Who is Maya Wright? A ‘Jeopardy’ winner!

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Maya Wright, far right, with her two opponents in the finals of the “Jeopardy!” Teen Tournament along with host Alex Trebek. Photo/Jeopardy.com.
Maya Wright, far right, with her two opponents in the finals of the “Jeopardy!” Teen Tournament along with host Alex Trebek. Photo/Jeopardy.com.

Multilingual Maya wins $25,000 prize — 

This East Coweta High School senior recently parlayed her exceptional intellect into a big payday and a co-starring role in front of a national television audience.

Who is Maya Wright?

OK, so that wasn’t exactly original. But it’s likely similar to what Wright herself has heard repeatedly over the past three weeks since her initial appearance in this year’s “Jeopardy!” Teen Tournament.

For those who are familiar with the show but not the unique format of the tournament, it is a two-week event featuring 15 contestants. The five episodes during the first week produce nine semifinalists (the winners of each episode plus the four highest scores from among the others). Three more episodes whittle the field to three finalists, who compete in a two-day game that sees the winner receive $100,000.

Wright appeared in the first episode of the entire tournament, which aired Nov. 7. She won that day and also was a big winner in her Nov. 15 semifinal game, where she built such a big lead over her two challengers that the Final Jeopardy round was irrelevant.

Since she was one of the first three contestants on the soundstage, she didn’t really have time to get nervous.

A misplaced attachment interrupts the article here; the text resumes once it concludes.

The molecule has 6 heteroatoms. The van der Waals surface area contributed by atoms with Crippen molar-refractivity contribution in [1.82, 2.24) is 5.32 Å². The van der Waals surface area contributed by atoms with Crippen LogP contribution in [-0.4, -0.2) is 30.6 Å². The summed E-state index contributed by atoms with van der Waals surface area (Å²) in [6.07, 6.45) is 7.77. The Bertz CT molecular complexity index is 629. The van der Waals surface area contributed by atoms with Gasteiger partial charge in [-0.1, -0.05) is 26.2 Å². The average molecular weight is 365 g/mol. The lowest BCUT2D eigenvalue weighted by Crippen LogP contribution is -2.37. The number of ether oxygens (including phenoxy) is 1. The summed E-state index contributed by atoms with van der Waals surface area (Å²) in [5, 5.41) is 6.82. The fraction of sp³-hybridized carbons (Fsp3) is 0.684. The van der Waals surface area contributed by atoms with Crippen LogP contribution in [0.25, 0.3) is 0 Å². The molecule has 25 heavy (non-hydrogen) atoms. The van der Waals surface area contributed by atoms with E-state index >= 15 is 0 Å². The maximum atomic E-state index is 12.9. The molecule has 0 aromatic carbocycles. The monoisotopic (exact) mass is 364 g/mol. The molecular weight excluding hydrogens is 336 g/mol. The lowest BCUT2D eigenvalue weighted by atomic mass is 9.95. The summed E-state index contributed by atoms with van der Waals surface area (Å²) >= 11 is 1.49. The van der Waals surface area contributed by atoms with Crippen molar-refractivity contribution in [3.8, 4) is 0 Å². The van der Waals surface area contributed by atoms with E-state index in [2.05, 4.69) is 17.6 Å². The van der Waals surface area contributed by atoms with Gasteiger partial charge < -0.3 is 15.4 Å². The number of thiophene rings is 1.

“I wasn’t in the green room very long,” she acknowledged. “It relieved some of the pressure in a way because I competed quickly and got it out of the way, but at the same time it was kind of hard because I knew the first game set the bar for the whole tournament.”

By winning that game, Wright didn’t have to sit through the next four games to see if she qualified for the semifinals. In each of the first two rounds she was able to amass big scores in part because of favorable categories.

“I felt really good about most of those categories in my semifinal round,” she said. “I don’t know if there’s any one I would say I was uncomfortable with. There was a lot of mythology and literature, and I love biology. So whenever I got a question about those I felt good.”

In an all-female final, Wright managed a third-place finish. But that was good enough for a $25,000 payday — “pre-tax,” as she astutely pointed out.

The adventure began in April when Wright took the online test along with thousands of other hopeful teens. She received an email several weeks later notifying her that her test score was high enough to earn an in-person audition — if she could travel to one of the audition sites.

The closest such location was New Orleans, so she went there in June and tried out with 30 or so others. At this point there were about 150 in the running for the final 15 slots.